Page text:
The 100 Greatest Metal Albums of All Time

The most headbangable records ever, from Metallica's Black Album to Black Sabbath's 'Paranoid'

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Naked City, 'Torture Garden' (1990)
100
91/100

91. Naked City, 'Torture Garden' (1990)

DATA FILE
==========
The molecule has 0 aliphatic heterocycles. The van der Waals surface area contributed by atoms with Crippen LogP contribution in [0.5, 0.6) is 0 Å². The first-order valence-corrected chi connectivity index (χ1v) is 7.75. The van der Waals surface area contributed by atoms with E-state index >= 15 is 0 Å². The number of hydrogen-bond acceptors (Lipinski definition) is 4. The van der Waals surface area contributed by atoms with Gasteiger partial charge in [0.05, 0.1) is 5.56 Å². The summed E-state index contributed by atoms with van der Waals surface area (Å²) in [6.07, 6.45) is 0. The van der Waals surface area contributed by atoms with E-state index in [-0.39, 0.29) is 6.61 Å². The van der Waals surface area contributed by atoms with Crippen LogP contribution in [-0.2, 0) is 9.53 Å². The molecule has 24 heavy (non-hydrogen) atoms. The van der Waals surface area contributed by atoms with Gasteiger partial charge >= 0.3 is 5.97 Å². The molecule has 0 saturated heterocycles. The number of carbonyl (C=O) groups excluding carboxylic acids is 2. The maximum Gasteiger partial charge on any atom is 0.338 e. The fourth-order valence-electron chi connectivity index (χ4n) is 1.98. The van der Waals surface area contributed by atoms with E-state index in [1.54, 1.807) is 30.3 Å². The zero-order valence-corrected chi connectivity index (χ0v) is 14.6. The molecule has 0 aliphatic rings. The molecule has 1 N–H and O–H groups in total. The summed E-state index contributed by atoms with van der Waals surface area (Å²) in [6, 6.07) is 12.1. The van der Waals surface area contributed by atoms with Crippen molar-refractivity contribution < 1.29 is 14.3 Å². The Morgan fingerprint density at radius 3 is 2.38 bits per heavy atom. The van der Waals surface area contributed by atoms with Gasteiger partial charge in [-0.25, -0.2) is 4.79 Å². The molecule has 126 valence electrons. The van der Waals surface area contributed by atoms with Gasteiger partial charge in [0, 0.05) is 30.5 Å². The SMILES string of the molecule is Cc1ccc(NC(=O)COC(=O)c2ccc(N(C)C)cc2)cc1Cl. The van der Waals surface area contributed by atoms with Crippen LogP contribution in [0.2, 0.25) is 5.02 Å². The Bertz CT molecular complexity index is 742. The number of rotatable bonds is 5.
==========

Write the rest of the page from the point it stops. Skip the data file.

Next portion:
Iconoclastic jazz rebel John Zorn has always embraced any influence, no matter how extreme: In the Seventies and Eighties, he could often be found honking through a duck call, sowing dizzying chaos through "game"-based improvisation or channeling the turn-on-a-dime schizophrenia of Carl Stalling's Warner Bros. cartoon music. His most notorious project, Naked City, followed a love affair with the furious grindcore blastbeats spilling from England (score sketches had things like "NAPALM BLAST" scrawled on them) and the chaotic noise-punk gargling from Japan. For an album of 26 grind-length songs (longest track, 79 seconds), Zorn's pained sax, a crew of seasoned downtown jazzers and Boredoms vocalist Yamatsuka Eye screech, gurgle and spray through heavily composed, ADD freakouts. Zorn concocted a blend of extreme metal and out-jazz that was as rigorously structured as contemporary classical music, resulting in brutally disorienting, genre-defying bursts that can make Dillinger Escape Plan sound like disco. Describing the 52-second "Speed Freaks" to NPR, Zorn said, "I think there's something like 30 or 40 different styles of music in less than a minute. Each one is one bar long." Zorn's deranged, often perversely loony, switches of time and mood can still be felt across the high-minded, no-holds-barred slice-and-dice of avant-metal's composer class: Mike Patton, Kayo Dot, Yakuza and others. C.R.W.

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